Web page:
The cloud: From cost center to profit center

by | Aug 10, 2020

After a 20-year drought of killer applications, the wait is over.

Only a handful of apps in history can be referred to as a “killer app” — a computer program that is so necessary or desirable that it proves the core value of some larger technology. We’ve seen them before. Notably, the word processor, spreadsheet, and email. If we expand the definition a bit, the next killer app is the cloud.

The cost of the cost-center label

For decades, IT has struggled with the unfair label of being a “cost center.” Companies invest large capital outlays into IT for hardware and software licensing, along with the considerable salaries of the people that it takes to install, configure, and maintain those resources over time.

Too often, a business focuses on these considerable costs without taking into account the benefits these expenditures are providing to the business.

To make matters worse, IT systems have increased in complexity, so the time-to-value for businesses has also increased dramatically because today’s systems require much more hardware, software, and technical expertise to configure and properly maintain them.

So, when considering investing in cloud technology, C-level executives quite naturally ask if the cloud has the potential to make the business more profitable or to make matters worse.

But, what many executives miss with this question is that the cloud offers a way out of the cost-center trap altogether. The cloud is something that is so necessary and desirable that it proves the core value of nothing less than IT itself.

A valuable partner in the IT mission

In my book, Achieving Process Profitability: Building the IT Profit Center, I use the example of the spreadsheet VisiCalc, which at the time was described as “reason enough for owning a computer.” Spreadsheet programs were so valuable to companies that they easily justified the considerable expense, at that time, of buying and operating a personal computer.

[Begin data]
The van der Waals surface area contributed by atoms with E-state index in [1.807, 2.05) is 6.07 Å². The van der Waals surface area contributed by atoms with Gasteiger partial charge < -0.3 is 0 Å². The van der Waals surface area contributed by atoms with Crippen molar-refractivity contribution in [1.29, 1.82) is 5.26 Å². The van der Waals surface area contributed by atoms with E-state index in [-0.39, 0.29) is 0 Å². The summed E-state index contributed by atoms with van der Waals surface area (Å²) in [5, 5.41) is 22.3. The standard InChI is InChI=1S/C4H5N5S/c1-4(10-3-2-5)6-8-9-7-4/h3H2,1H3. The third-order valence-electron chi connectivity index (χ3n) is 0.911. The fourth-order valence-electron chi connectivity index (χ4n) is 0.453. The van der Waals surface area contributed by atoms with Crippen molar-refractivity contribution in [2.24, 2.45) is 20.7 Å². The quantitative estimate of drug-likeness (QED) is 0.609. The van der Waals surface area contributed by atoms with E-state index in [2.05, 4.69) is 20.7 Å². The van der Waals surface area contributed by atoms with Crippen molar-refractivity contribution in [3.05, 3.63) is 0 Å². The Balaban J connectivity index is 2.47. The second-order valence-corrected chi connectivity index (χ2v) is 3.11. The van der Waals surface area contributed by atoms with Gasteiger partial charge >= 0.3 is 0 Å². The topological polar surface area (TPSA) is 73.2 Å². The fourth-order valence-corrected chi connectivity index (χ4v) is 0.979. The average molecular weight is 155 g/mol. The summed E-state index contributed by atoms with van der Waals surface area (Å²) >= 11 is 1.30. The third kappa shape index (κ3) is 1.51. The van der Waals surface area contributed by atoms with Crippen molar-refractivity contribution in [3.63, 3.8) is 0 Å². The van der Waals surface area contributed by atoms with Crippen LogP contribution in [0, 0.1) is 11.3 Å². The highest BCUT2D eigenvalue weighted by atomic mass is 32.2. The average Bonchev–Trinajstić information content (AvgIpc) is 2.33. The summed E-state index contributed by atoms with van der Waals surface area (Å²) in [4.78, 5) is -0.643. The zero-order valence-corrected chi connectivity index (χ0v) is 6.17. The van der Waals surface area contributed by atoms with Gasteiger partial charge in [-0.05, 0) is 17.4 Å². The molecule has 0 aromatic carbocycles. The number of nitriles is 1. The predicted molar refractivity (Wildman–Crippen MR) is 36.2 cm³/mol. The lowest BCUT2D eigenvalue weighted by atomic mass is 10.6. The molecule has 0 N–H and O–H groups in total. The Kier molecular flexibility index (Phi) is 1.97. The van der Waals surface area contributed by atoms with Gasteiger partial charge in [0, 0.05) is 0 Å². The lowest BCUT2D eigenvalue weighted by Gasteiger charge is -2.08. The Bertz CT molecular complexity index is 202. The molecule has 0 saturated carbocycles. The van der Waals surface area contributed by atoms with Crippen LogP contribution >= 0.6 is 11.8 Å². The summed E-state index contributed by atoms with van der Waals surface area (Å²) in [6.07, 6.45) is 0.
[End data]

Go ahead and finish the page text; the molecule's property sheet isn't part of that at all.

To further this point, I argue against the concept of IT as a cost center and instead put forth what I call, “the Single, Universal, and Undeniable Mission of IT.” This mission, succinctly stated, is: “The mission of IT within a business is to make that business operate more efficiently, effectively, and profitably.” I believe that the cloud adds as much, if not more, value to business as the spreadsheet, word processor, or email app.

The cloud’s silver lining

If time equals money, consider the cloud’s incredible ability to contribute to profitability. With the cloud, time-to-value of deploying complex systems decreases dramatically.

Take deploying Hadoop, for instance. To stand up a Hadoop cluster takes weeks or even months if done on-premises, and then it constantly consumes considerable hardware resources. This doesn’t even account for the amount of research and training required to learn how to properly install, configure, and manage a Hadoop cluster and its associated “ecosystem” of products.

Conversely, with something like Microsoft’s cloud service, Azure, you can stand up a Hadoop cluster in mere minutes. Minutes. What’s more, when you are not using it, you turn it off, and it does not cost you a dime.

Mission: Control? No.

This is why it concerns me when I read articles like Mike Asay’s excellent article “BI wants to live in the cloud, but IT may not let it.”  Unfortunately, I have seen firsthand the resistance to the cloud within IT that Mr. Asay describes—the concern over loss of control and loss of job security. For me, this just shows that IT has lost its way and forgotten its true mission.

Keep your eyes on the prize

Today’s IT stands upon the precipice of finally throwing off the shackles of the cost center mindset. And the pathway to doing this is through the cloud.

As IT professionals, let us not fall prey to fear, uncertainty, and doubt. The cloud will not eliminate our jobs, but rather will allow us to focus on things that provide true business value. Let us remember that our mission is not to install and configure hardware and software or rule over our individual fiefdoms, but rather to make a business operate more efficiently, effectively, and profitably. To that end, the cloud is truly the killer app of our time.

About the author

Greg Deckler
Vice President, Cloud

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